Bats are incredible creatures, and there’s no denying that. They are stellar mothers who fly around with their little pups attached to them while they hunt. Bats also do a fantastic job of eating vast quantities of flying insects during their nighttime excursions. They can eat 6,000 – 8,000 insects like mosquitos per night! Whether you’re in the bat fan club or not, they eliminate millions of flying insects EACH every year! That’s a lot of work. They raise families when they aren’t busy eating half their body weight nightly in insects. What are some of the mating habits of bats? Do they mate for life or sleep around a bit?
What is a Bat?
Many types of bats range from as small as a bumble bee, like Kitti’s hog-nosed bat, to the largest bat, the giant golden-crowned flying fox. Some bats chow down on fruit and nectar, whereas others eat insects. A few even eat small prey or fish, while a few others drink blood, and no, they are not hunting you.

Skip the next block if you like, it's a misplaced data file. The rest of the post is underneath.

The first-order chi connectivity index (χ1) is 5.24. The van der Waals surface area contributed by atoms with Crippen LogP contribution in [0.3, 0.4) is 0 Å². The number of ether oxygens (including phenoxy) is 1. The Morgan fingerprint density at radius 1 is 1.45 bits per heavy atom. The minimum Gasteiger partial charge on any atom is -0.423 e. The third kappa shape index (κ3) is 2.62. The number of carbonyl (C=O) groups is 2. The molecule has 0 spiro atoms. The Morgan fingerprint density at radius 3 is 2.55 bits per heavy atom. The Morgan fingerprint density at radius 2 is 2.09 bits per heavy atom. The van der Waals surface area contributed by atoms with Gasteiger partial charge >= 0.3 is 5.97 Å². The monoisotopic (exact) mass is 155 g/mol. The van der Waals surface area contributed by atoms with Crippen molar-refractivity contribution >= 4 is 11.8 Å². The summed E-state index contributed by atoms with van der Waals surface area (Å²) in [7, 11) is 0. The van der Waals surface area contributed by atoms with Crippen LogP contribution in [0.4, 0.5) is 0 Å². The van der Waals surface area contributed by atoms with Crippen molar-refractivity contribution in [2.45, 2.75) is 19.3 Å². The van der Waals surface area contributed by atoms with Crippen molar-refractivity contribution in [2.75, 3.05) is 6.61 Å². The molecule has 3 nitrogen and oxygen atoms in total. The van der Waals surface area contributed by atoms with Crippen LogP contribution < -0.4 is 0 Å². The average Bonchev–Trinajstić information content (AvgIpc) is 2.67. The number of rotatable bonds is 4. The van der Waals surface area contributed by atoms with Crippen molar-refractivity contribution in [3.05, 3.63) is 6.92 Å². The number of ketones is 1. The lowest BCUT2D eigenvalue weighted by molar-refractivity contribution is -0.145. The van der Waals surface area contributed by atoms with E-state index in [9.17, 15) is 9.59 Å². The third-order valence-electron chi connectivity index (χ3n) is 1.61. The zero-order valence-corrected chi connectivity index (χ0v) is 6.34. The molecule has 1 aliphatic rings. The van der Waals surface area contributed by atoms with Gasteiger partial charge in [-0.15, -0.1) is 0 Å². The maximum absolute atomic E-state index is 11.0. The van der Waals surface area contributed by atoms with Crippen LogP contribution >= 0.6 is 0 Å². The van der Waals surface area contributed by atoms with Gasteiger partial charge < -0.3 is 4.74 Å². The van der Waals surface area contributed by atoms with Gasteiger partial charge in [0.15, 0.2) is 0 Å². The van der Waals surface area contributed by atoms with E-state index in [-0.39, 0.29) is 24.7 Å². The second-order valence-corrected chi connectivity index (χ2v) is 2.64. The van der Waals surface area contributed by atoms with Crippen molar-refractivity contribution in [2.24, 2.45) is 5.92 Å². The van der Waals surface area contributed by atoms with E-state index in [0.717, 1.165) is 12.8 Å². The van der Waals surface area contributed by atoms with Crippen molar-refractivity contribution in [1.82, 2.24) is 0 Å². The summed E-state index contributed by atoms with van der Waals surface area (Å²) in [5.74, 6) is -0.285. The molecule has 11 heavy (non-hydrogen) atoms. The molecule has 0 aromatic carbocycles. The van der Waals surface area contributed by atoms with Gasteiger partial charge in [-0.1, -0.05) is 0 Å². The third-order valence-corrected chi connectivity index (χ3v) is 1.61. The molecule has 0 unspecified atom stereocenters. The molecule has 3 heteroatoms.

Bats are the only mammals capable of flight, with over 1,200 known species. They are generally highly social and roost together in high numbers in caves. The bats can roost in hundreds or thousands of clusters against one another. They do this to share body heat and make the cave cozier. Other bats roost in open areas like mountain faces, trees, bat boxes, or artificial structures like abandoned houses or attics. This gives “bats in the belfry” a genuine meaning.
Thank Your Local and National Bats Today!
Fruit or flying fox bats have been known to gather in some trees in many thousands and are damaging to the tree since they strip it of foliage, which is okay since they are responsible for planting many more. Flying foxes are accountable for rebuilding struggling forests in Africa. Out of 150,000 flying foxes, they could deposit over 300,000 seeds in one evening. That is enough to grow trees on 800 hectares of forest!